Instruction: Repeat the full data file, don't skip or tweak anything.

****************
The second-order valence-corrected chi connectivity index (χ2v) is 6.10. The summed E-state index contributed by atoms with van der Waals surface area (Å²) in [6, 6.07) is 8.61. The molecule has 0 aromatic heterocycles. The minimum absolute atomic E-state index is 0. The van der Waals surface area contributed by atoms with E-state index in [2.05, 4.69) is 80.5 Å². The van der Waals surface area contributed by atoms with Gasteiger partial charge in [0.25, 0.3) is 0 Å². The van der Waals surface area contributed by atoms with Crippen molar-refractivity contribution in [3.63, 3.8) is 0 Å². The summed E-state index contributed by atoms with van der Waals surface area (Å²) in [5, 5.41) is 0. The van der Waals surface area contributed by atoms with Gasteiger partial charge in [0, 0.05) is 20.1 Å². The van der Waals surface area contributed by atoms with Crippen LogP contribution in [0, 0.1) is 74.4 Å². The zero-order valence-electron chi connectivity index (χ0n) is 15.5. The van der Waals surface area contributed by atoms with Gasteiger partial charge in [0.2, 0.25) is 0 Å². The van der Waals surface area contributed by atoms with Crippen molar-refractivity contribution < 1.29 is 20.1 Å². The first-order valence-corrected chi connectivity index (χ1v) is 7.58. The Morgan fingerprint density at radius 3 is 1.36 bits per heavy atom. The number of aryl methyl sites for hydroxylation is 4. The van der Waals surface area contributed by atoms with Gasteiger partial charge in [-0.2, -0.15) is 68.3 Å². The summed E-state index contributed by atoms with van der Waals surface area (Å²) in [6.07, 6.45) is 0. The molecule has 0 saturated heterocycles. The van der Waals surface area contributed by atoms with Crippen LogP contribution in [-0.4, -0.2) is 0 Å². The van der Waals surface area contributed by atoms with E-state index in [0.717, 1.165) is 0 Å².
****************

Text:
The second-order valence-corrected chi connectivity index (χ2v) is 6.10. The summed E-state index contributed by atoms with van der Waals surface area (Å²) in [6, 6.07) is 8.61. The molecule has 0 aromatic heterocycles. The minimum absolute atomic E-state index is 0. The van der Waals surface area contributed by atoms with E-state index in [2.05, 4.69) is 80.5 Å². The van der Waals surface area contributed by atoms with Gasteiger partial charge in [0.25, 0.3) is 0 Å². The van der Waals surface area contributed by atoms with Crippen molar-refractivity contribution in [3.63, 3.8) is 0 Å². The summed E-state index contributed by atoms with van der Waals surface area (Å²) in [5, 5.41) is 0. The van der Waals surface area contributed by atoms with Gasteiger partial charge in [0, 0.05) is 20.1 Å². The van der Waals surface area contributed by atoms with Crippen LogP contribution in [0, 0.1) is 74.4 Å². The zero-order valence-electron chi connectivity index (χ0n) is 15.5. The van der Waals surface area contributed by atoms with Gasteiger partial charge in [0.2, 0.25) is 0 Å². The van der Waals surface area contributed by atoms with Crippen molar-refractivity contribution < 1.29 is 20.1 Å². The first-order valence-corrected chi connectivity index (χ1v) is 7.58. The Morgan fingerprint density at radius 3 is 1.36 bits per heavy atom. The number of aryl methyl sites for hydroxylation is 4. The van der Waals surface area contributed by atoms with Gasteiger partial charge in [-0.2, -0.15) is 68.3 Å². The summed E-state index contributed by atoms with van der Waals surface area (Å²) in [6.07, 6.45) is 0. The molecule has 0 saturated heterocycles. The van der Waals surface area contributed by atoms with Crippen LogP contribution in [-0.4, -0.2) is 0 Å². The van der Waals surface area contributed by atoms with E-state index in [0.717, 1.165) is 0 Å².